by Thomas Trofimuk
Last fall, at the Vancouver International Writers Festival, I had the opportunity to hear John Irving talk about his writing process. He said he writes the last line of his book first, and then works his way backwards, chapter by chapter, until he gets the first line of the book, which he writes last. I listened to him and thought: 'Yikes! - John Irving holds the entire narrative in his head and writes to an outline. That is the antithesis of what I do.'
If we could divide writers (admittedly unfairly) into two broad approaches when it comes to the writing process, those two sides might look like this: those who write with a detailed plan, and those who write to discover what they're about to write. I am in the discovery camp. I surrender control. I let go. While it is not exactly the most efficient way to write, it's what works for me. If I know what's going to happen, I don't write. Writing novels is a marathon. You have to be keenly interested, always. This is not to say that I don't have a general sense of the direction, and a vague idea of where I'd like to land. But, for me, writing is both a bit frightening, and also exhilarating. It's a "Columbus" journey into the unknown. My characters have to breathe, and laugh, and ache, and occasionally stand up to me and say things like: 'No, I'm not doing that! I would never do that!' We argue and I don't always win.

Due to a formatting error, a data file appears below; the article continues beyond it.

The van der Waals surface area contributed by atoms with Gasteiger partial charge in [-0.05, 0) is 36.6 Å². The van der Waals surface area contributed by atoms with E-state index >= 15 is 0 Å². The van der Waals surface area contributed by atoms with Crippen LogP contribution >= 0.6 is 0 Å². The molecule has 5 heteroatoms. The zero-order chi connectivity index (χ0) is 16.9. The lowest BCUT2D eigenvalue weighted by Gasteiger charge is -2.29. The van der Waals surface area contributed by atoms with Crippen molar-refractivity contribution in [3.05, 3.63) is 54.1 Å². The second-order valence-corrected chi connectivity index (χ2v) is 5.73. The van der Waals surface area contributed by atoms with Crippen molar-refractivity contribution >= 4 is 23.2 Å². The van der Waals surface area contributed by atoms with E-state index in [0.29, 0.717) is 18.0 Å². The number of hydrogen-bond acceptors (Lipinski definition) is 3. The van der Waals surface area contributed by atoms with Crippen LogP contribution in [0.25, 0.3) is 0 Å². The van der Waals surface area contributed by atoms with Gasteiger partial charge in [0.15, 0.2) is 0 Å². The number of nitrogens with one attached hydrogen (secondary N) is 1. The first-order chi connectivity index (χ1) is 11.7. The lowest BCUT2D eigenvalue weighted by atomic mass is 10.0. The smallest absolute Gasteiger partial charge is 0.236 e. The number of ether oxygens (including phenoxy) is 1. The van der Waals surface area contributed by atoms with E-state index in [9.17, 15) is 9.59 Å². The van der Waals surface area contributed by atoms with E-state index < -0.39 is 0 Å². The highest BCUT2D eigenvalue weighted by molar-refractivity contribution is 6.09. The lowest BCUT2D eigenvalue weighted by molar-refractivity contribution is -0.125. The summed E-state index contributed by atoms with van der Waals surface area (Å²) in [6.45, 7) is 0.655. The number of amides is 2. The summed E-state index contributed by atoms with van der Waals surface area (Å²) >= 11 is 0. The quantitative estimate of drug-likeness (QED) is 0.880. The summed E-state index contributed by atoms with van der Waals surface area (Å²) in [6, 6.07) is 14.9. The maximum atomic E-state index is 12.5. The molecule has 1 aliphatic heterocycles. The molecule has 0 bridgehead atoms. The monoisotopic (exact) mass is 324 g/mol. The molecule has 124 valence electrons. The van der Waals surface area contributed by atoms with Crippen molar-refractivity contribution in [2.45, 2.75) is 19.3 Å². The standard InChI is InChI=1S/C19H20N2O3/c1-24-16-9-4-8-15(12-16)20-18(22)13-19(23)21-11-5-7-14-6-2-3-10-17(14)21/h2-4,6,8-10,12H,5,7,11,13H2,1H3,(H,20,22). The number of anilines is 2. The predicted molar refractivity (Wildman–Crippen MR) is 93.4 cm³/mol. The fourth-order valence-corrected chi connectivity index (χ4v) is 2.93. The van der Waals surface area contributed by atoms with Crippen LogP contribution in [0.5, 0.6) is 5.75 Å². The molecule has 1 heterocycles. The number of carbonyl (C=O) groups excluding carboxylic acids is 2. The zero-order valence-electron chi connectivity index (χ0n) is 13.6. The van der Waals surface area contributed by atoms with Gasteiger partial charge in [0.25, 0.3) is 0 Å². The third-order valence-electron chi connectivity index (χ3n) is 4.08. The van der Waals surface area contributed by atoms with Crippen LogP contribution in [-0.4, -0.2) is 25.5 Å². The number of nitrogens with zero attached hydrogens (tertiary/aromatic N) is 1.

Waiting for Columbus began as an exploration of the idea of obsession. Columbus, the delusional, wine-loving patient, first knocked on my door about 15 years ago. I was looking for a fictional way to explore the idea of obsession - a story hook. I opened the door of my apartment and there he was - disheveled, lost, desperate, and most importantly, obsessed. So I let him in. I started to write about this fictitious Columbus. I mean he had to be obsessed right? All the best minds of his day said it was too far to sail west to Japan and India but he was determined to go anyway. All the experts said he'd die out there. But I want to see what's out there, he replied. His venture was a long shot. If he hadn't accidentally run into the West Indies, we wouldn't know about Columbus - he'd just be a blip on the historical radar. He'd be a guy who got some boats, sailed west, and died somewhere between Spain and Japan. I wound up writing about 30,000 words. I would read the history books on Columbus at night, and then write in the mornings. I began to understand just how many books there were out in the world on Christopher Columbus and also, how many of them that disagreed. The scholars can't even agree on where he came from. Was it Italy, Spain, Portugal? To have this sort of myth and mystery around this historical figure is the perfect scenario for a fiction writer - there's a freedom and latitude. And I wanted to make it clear that my Columbus, and what would become the novel Waiting for Columbus, were works of fiction - not history, and not historical fiction. That's why inside the story Columbus tells to Consuela, the 21st century (at the time, 20th century) artifacts started showing up in the 15th century. Hairdryers, cell phones, cars, handguns all got dropped into the 15th century because the history was only the vehicle for the story, a way to unravel the obsession, a love story, and as it turns out, a narrative with a tragedy at its heart. Just past the 30,000-word mark, I hit the wall. I really liked what I'd written but I had no idea what to do with it. There was no narrative arc to it. Not yet. So, I created a new folder on my computer, saved the Columbus file, and moved on.